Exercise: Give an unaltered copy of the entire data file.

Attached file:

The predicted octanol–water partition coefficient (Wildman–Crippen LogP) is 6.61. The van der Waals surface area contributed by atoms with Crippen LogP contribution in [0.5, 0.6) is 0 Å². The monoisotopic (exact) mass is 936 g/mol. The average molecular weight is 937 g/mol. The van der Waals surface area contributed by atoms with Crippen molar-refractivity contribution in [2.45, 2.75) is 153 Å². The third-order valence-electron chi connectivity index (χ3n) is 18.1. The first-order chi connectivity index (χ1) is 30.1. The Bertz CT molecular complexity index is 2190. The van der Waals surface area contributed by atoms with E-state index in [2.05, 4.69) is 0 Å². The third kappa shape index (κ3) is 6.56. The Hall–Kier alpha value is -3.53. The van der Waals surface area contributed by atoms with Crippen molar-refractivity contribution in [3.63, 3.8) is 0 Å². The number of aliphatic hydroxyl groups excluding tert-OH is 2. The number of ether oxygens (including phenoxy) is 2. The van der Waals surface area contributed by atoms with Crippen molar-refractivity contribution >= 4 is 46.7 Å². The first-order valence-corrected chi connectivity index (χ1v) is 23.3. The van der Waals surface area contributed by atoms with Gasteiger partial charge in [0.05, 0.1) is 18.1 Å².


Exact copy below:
The predicted octanol–water partition coefficient (Wildman–Crippen LogP) is 6.61. The van der Waals surface area contributed by atoms with Crippen LogP contribution in [0.5, 0.6) is 0 Å². The monoisotopic (exact) mass is 936 g/mol. The average molecular weight is 937 g/mol. The van der Waals surface area contributed by atoms with Crippen molar-refractivity contribution in [2.45, 2.75) is 153 Å². The third-order valence-electron chi connectivity index (χ3n) is 18.1. The first-order chi connectivity index (χ1) is 30.1. The Bertz CT molecular complexity index is 2190. The van der Waals surface area contributed by atoms with E-state index in [2.05, 4.69) is 0 Å². The third kappa shape index (κ3) is 6.56. The Hall–Kier alpha value is -3.53. The van der Waals surface area contributed by atoms with Crippen molar-refractivity contribution in [3.63, 3.8) is 0 Å². The number of aliphatic hydroxyl groups excluding tert-OH is 2. The number of ether oxygens (including phenoxy) is 2. The van der Waals surface area contributed by atoms with Crippen molar-refractivity contribution >= 4 is 46.7 Å². The first-order valence-corrected chi connectivity index (χ1v) is 23.3. The van der Waals surface area contributed by atoms with Gasteiger partial charge in [0.05, 0.1) is 18.1 Å².